A week ago, the man in the chainmail and shimmering cape would have been broiling in the Memphis heat, but rain swept in on cooler winds, and the first night of Gonerfest 15 is just cool enough for the assembled punks, rockers, and music fans to break out their denim jackets — or, in some cases, chainmail.
The emcee takes the Hi-Tone stage just after 9 p.m., wearing sunglasses and leather, and says a few kind words about Chris Beck, Goner’s “Muddy Spear,” who recently passed away from brain cancer. Members of the crowd shouted that they wished Beck could be there, displaying a communal spirit central to the festival.
Music fans come from the world over for Gonerfest, and there always seems to be a happy reunion happening in the parking lot or by the bathrooms. Then the emcee kicks off the night’s festivities, introducing the “King of the Gras,” who “tours in a cage on wheels … just take it — Bênní!” Then the man in the chainmail hood smiles and steps onstage and up to a stack of keyboards and synthesizers. And he conjures magic.
BÊNNÍ, master of analog synths
Bênní’s set is dark and hypnotic, but there’s a touch of humor in his deadpan stage patter delivery as he sets up each synthesized swirl of sound. He speaks (and sings) into a talk box, explaining that the diamond man character was a vision that haunted him until he put it in a song: “This is who I am — a diamond man.”
The New Orleans-based musician plays an instrumental song in 6/8 time. It sounds at once sinister and rising, like an old-school video game theme played on a church organ at the bottom of a well. “I haven’t played that one in a while,” Bênní says casually. His delivery is wry, as if to nudge the audience and say, “You know we’re just getting started, right?”
Between sets, the garage-rock true believers slip outside to smoke cigarettes or scarf down barbecue from a smoker pulled behind an RV. Cincinnati-based Bummer’s Eve take the stage after a quick turnover, summoning the crowds with violently strummed guitar. The band is raucous and bopping, fuzzed-out punk. They crash into a noise breakdown, a wall of feedback and distortion, before plunging seamlessly back into the rhythm of the song. Where Bênní’s set pulsed, Bummer’s Eve shakes and rattles. Their set seemed to end far too soon.
The Hi Tone, already crowded for opening sets on a Thursday night, swells with the addition of late arrivals. There is a constant sense of rising energy throughout the night, a shared knowledge that this is only the first night of the festival. Conversations buzz and grow louder as the ever-growing mounds of beer cans in the trash continue to rise, and people fight to be heard over each other and the ringing in their ears. People dance and bop, and Memphis-based Aquarian Blood and Tampa party-rockers Gino & the Goons continue to escalate the energy. Aquarian Blood wails, frenetically running chromatic scales up their fret boards, urging the party to a wilder pitch.
Aquarian Blood build a bomb, and Gino & the Goons light the fuse. They’re party punk, solid songs punctuated by grunts of “ooh!” and “uh!” The Florida-based band plays on as the singer shouts from onstage, “You’re not dancing, we’re not stopping!” Then the rhythm changes, and the singer rips into a chorus of “hip-hip-hypnotic” before everything crashes to a stop with a squall of feedback. Lydia Lunch Retrovirus is up next.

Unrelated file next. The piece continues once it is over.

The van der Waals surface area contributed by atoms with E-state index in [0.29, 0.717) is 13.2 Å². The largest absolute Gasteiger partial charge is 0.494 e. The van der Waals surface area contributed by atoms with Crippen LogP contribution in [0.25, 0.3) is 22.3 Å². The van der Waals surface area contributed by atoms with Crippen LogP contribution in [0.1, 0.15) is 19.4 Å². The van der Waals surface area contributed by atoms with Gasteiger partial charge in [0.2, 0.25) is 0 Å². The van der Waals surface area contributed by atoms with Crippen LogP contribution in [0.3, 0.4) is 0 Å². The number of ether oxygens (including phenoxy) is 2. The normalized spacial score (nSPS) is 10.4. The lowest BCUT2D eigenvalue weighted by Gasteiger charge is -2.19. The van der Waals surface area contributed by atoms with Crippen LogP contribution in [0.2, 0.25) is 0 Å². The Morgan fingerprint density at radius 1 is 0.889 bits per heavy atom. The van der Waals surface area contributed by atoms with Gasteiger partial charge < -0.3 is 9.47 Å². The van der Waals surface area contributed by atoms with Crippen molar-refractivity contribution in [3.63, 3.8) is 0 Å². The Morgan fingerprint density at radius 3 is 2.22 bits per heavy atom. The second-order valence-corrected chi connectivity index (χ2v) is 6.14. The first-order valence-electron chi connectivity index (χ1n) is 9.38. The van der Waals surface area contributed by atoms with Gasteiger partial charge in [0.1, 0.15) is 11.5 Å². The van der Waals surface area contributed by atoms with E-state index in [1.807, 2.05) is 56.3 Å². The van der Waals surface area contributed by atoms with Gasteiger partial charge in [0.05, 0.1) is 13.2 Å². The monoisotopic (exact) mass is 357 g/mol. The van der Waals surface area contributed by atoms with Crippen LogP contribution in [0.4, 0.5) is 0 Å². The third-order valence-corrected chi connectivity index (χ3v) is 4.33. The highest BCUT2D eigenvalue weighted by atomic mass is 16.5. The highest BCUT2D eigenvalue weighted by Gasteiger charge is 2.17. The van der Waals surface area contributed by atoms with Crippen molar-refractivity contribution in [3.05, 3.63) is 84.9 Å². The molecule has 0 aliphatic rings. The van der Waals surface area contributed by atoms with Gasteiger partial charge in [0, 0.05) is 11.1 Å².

Lydia Lunch, backed by a band so tight they seem telepathic, is the penultimate performer on the opening night of Gonerfest. Dressed in black and laughing, she warns the crowd of her band’s “nasty,” “raunchy” ways. Her guitarist strikes a deft balance between crunchy, palm-muted riffs and wild, dissonant squeals of noise. The rhythm section is locked in, propelling the performance forward through moments of angry, brittle complexity and explosive breakdowns. Red and green lights seem to drip from the Hi Tone sign above the stage. Lunch’s voice floats above it all, singing, screaming, and crooning. Local singer and multi-instrumentalist Luke White leans in to shout in my ear, “She’s pretty badass” before admiring the guitar and bass tones.
White is waiting to go onstage with Harlan T. Bobo, who is closing out night one of the festival. Lunch’s vocals rise, casting a dark spell, while the band pulses with barely restrained energy and she chants, “There’s something witchy in the air.” The music rises to a final crescendo, and Lunch, a master performer, relinquishes the stage with a shouted, “Start the disco!”
Harlan T. Bobo’s set is magnetic, hypnotic. He looks like a man possessed, his eyes going wide as he sings, his smile like Conrad Veidt’s in The Man Who Laughs
. He has the strangely compelling charisma of someone who hears holy voices.
His band crafts a dark atmosphere, making them a perfect bookend to Bênní’s darkly filmic opening set, a complement to the eclectic lineup. Frank McLallen’s bass lines are expert, a framework on which to hang the keyboard swells and whine of a slide guitar.
Bobo’s second song is “Human,” the simmering opening track from his new A History of Violence. The song builds to an electric instrumental ending, setting a fevered energy level that the band maintains for several songs, before Bobo pulls out a harmonica and eases up on the gas slightly, giving the captive audience a moment to catch its breath.
It’s the briefest of moments, though, before Bobo starts up a swinging, country-inflected song. It’s an inspired performance, and a fitting end to the opening day of the festival.